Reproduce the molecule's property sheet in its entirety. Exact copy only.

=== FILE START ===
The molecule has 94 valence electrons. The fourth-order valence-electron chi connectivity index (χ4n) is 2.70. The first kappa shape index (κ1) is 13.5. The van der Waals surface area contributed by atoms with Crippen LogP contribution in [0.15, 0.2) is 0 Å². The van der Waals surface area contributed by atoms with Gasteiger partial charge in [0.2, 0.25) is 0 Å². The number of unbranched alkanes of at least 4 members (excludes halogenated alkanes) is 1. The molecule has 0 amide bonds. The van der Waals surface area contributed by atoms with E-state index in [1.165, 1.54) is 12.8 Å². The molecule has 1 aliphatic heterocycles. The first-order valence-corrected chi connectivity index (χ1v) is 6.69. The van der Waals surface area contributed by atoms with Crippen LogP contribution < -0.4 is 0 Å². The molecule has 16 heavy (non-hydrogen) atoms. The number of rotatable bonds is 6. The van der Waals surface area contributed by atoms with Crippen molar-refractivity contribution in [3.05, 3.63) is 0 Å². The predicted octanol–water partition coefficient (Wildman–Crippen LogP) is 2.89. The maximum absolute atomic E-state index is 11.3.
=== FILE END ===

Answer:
The molecule has 94 valence electrons. The fourth-order valence-electron chi connectivity index (χ4n) is 2.70. The first kappa shape index (κ1) is 13.5. The van der Waals surface area contributed by atoms with Crippen LogP contribution in [0.15, 0.2) is 0 Å². The van der Waals surface area contributed by atoms with Gasteiger partial charge in [0.2, 0.25) is 0 Å². The number of unbranched alkanes of at least 4 members (excludes halogenated alkanes) is 1. The molecule has 0 amide bonds. The van der Waals surface area contributed by atoms with E-state index in [1.165, 1.54) is 12.8 Å². The molecule has 1 aliphatic heterocycles. The first-order valence-corrected chi connectivity index (χ1v) is 6.69. The van der Waals surface area contributed by atoms with Crippen LogP contribution < -0.4 is 0 Å². The molecule has 16 heavy (non-hydrogen) atoms. The number of rotatable bonds is 6. The van der Waals surface area contributed by atoms with Crippen molar-refractivity contribution in [3.05, 3.63) is 0 Å². The predicted octanol–water partition coefficient (Wildman–Crippen LogP) is 2.89. The maximum absolute atomic E-state index is 11.3.